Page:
EXCLUSIVE PHYTO BRAND REACHES OUT TO MASSES: UPSCALE HAIRCARE LINE USES A FEW SELECT TITLES FOR $1.5 MIL AD EFFORT

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Ales Group USA will launch its first branding campaign next spring in an effort to take its Phytotherathrie haircare line beyond the jet set.

After nearly a decade in the U.S., the premium haircare brand is still unknown to a majority of Americans other than the fashion-conscious. The French company last week hired Badger Worldwide, New York, as its first U.S. agency of record. The shop will create Phyto's initial branding campaign.

Ales wants to reach a new, larger audience, said Anna Lempereur, executive marketing director of the retail division of Ales. Until now, Phyto has run partial-page ads to tout individual products. A spring 2000 campaign will concentrate Phyto's $1 million to $1.5 million ad budget in as few as four titles, using full-page ads for the first time, Ms. Lempereur said.

HAIRCARE REGIMEN

The spring campaign will concentrate on promoting the use of several products together as a haircare regimen, similar to a skincare routine, she said.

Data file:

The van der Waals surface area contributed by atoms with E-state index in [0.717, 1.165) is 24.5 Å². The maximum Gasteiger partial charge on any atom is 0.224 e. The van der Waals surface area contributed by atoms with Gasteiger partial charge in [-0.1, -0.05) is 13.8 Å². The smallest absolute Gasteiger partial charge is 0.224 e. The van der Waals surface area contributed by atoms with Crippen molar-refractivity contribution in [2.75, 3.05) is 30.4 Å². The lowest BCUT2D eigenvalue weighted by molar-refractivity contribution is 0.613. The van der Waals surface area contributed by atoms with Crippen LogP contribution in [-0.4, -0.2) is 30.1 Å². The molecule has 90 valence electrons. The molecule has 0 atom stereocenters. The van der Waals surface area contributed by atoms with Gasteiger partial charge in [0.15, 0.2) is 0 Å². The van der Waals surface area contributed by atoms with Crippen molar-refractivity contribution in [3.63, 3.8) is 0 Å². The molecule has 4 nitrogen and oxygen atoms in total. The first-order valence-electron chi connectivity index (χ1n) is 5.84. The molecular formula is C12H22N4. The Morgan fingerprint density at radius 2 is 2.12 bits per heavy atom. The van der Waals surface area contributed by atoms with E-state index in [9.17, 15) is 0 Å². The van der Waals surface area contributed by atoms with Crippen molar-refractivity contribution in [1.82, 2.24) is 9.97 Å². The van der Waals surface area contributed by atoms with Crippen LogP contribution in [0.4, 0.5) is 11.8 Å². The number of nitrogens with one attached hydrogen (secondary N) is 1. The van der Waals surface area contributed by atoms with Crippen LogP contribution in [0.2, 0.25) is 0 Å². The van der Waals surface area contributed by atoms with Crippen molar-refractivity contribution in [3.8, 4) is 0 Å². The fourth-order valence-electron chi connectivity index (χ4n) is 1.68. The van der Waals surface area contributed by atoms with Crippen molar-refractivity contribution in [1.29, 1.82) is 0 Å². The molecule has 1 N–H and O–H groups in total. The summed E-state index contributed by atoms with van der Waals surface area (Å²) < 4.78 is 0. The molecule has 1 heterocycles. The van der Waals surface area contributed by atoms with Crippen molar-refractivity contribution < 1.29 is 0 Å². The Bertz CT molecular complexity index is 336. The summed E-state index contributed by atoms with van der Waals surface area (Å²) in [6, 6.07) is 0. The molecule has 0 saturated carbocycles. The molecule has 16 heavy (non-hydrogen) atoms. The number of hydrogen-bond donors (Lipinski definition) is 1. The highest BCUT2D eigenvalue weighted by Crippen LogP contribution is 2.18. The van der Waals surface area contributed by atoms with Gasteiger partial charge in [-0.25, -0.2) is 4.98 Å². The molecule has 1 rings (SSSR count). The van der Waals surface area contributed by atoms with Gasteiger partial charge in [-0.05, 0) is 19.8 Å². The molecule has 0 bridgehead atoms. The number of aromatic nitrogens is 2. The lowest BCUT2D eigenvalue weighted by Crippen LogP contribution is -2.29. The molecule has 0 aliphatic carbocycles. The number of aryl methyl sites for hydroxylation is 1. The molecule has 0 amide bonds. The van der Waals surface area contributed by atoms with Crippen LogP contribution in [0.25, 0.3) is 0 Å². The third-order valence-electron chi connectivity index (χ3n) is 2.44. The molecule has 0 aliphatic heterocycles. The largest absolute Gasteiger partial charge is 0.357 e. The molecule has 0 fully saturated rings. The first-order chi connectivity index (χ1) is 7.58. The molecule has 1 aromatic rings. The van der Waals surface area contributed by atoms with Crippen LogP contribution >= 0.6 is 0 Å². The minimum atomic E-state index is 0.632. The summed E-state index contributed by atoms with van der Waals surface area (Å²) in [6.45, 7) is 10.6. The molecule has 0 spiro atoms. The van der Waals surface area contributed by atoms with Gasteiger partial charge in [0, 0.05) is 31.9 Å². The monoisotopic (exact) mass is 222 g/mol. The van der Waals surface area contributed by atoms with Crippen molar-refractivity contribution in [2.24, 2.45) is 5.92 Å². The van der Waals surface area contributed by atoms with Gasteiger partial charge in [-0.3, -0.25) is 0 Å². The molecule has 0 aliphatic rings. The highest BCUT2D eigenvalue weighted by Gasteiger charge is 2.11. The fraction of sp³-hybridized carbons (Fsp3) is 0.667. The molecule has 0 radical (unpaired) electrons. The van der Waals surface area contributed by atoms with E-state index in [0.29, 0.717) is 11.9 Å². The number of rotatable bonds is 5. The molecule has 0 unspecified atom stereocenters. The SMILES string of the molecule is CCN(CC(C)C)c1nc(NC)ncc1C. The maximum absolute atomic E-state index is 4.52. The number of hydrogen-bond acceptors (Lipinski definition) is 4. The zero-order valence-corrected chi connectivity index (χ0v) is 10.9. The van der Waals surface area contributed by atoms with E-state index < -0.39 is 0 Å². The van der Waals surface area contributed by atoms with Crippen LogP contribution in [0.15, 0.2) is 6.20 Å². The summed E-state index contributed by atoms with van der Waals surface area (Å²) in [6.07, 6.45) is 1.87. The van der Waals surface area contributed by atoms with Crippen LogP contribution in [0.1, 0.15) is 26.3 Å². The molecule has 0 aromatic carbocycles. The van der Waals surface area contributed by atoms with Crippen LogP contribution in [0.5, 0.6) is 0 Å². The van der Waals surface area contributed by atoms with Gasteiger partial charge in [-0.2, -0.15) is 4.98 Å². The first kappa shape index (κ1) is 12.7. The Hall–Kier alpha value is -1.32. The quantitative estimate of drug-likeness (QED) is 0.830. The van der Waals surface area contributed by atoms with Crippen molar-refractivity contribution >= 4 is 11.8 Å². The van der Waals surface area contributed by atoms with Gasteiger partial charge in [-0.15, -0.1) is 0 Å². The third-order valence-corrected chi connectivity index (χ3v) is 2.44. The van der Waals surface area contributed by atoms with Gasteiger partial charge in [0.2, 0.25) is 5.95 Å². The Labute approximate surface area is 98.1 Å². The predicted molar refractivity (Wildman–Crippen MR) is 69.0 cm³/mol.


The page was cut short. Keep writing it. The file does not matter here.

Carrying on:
The campaign will likely focus on Phyto's botanical ingredients, said Ms. Lempereur. Ads for fall 2000 could also promote the Lierac skincare line, which Ales will launch in the U.S. next month.

The Phyto line has been a favorite of fashion editors and beauty insiders since it was introduced via Nordstrom in 1990. Last year, Phyto tallied some $10 million in sales through several upscale stores, including Saks Fifth Avenue, Neiman-Marcus and Barneys.

The brand -- created in 1964 by former hairdresser Patrick Ales -- features botanical ingredients, an interest Mr. Ales developed after buying a home in Provence. The house's previous owner had left behind a collection of dried herbs and flowers which Mr. Ales used to concoct a haircare formula.

Items, priced from $15 to $50 each, include Phyto 7 conditioners, the Phytodefrisant anti-frizz line and Phytoplage hair sunscreen line.

PREMIUM-BRAND INUNDATION

The shampoo market has been inundated by premium brands, including entries from celebrity hairdressers such as Frederick Fekkai, and imported brands such as J.F. Lazartigue.

Even mass marketers are trying to go upscale in an attempt to get consumers to trade up to higher-price items. This month, Procter & Gamble Co. announced it will begin national distribution in January of its new Physique haircare line,

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